Wednesday, 23 April 2014

Wooden Legs

            I was always fascinated by my grandfather’s wooden leg. It seemed to have various switches and catches, and perhaps some gears. When he sat down he would click it into place, by moving a latch just above his knee and to the side. But just as I was fascinated by his prosthetic leg I was even more in awe of his absence of leg when he wasn't wearing it. When he came to stay he would come down for breakfast not wearing his artificial leg, and this would involve a good deal of hopping while holding on to the banisters, and then the use of crutches when he arrived downstairs. I can’t remember what he did with the loose and empty leg of his pyjama bottoms: perhaps he knotted one leg, or just tucked the loose material into his waist band.
            Having only one leg meant that he had to drive an automatic car – something of a rarity in late 1960s Britain. His car of choice was a Ford Zephyr with a bench seat and amazingly (for the time) electric windows. I can’t for the life of me think why he needed or wanted such an enormous car. He was the least ostentatious person you could meet: a small-town vicar with an evangelical streak that got wider and wider as he got older (he used to talk-in-tongues when we visited him – which was as scary as it sounds). The car was exotic: everything about it seemed to articulate another world of movement. It wasn't just that the windows moved up and down with a slow purr rather than a jerky hand powered movement: the car itself seemed to move differently. Perhaps it was the way it was driven. My grandfather was the sort of driver who terrified his passengers by his indifference to basic road safety and by his willingness to be distracted. If you sat in the back you would never ask any questions because he would just turn round and start talking to you, forgetting that he was belting along a Norfolk road.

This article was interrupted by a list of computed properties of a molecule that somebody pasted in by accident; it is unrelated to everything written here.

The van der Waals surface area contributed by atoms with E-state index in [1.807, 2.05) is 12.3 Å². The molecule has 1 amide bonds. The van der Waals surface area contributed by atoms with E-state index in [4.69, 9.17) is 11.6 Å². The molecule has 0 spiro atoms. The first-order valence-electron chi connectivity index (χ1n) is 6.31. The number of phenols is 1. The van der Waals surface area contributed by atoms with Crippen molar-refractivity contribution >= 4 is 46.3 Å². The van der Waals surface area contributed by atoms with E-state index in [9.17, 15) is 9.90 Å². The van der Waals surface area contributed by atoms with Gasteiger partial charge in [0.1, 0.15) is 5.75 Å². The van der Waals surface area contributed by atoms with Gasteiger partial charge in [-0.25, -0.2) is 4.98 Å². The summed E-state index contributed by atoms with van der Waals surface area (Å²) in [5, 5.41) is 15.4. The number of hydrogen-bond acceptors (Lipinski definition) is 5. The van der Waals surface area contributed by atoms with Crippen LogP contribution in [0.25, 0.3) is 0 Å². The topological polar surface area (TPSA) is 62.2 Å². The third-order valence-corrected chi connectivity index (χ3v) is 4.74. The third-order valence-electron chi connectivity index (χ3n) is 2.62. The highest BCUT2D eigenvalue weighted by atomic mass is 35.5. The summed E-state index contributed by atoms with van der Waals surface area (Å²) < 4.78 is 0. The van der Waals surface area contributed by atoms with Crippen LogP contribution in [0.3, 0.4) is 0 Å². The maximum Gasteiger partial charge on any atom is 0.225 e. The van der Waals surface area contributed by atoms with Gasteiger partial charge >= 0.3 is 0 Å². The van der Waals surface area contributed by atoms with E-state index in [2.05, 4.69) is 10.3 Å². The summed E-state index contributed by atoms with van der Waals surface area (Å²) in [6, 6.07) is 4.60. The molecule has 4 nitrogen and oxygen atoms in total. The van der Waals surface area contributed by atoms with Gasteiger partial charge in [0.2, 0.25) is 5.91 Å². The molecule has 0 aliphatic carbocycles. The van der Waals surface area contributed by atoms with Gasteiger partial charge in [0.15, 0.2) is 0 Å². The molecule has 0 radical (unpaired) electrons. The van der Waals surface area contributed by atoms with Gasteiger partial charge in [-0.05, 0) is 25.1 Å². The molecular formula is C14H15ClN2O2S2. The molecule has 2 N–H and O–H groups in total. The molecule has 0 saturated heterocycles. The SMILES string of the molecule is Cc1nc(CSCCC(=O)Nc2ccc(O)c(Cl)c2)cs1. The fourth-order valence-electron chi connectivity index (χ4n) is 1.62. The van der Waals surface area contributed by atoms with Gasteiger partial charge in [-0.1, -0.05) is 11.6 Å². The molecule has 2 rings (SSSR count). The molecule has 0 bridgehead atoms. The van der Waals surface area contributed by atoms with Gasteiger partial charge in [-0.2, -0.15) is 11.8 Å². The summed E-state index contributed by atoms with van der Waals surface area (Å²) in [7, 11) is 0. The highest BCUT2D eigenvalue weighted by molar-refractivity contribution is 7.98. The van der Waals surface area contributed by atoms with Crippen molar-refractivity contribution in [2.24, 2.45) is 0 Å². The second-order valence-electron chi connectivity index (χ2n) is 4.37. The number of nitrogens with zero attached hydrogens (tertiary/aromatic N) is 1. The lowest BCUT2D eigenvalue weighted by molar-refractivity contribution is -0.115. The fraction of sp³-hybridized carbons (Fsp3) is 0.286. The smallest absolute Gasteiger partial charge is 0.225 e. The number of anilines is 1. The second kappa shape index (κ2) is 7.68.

Of course his leg wasn't wooden. It was, I would guess, mainly plastic with some metal and some textile fastenings. It made him move about in a slightly unpredictable manner – as if he needed more room for turning, as if he required more warning time if he was expected to stop. It was the same with the car: he would let it swing round corners in a manner that felt like a slingshot, and he was always slightly soft when breaking at lights. With the leg and the Zephyr (and perhaps the evangelicalism) there was a sense that he was moving in a different medium to the rest of us, more like a boat manoeuvring in water, or a satellite docking in space. Or perhaps more accurately like a fish out of water. 

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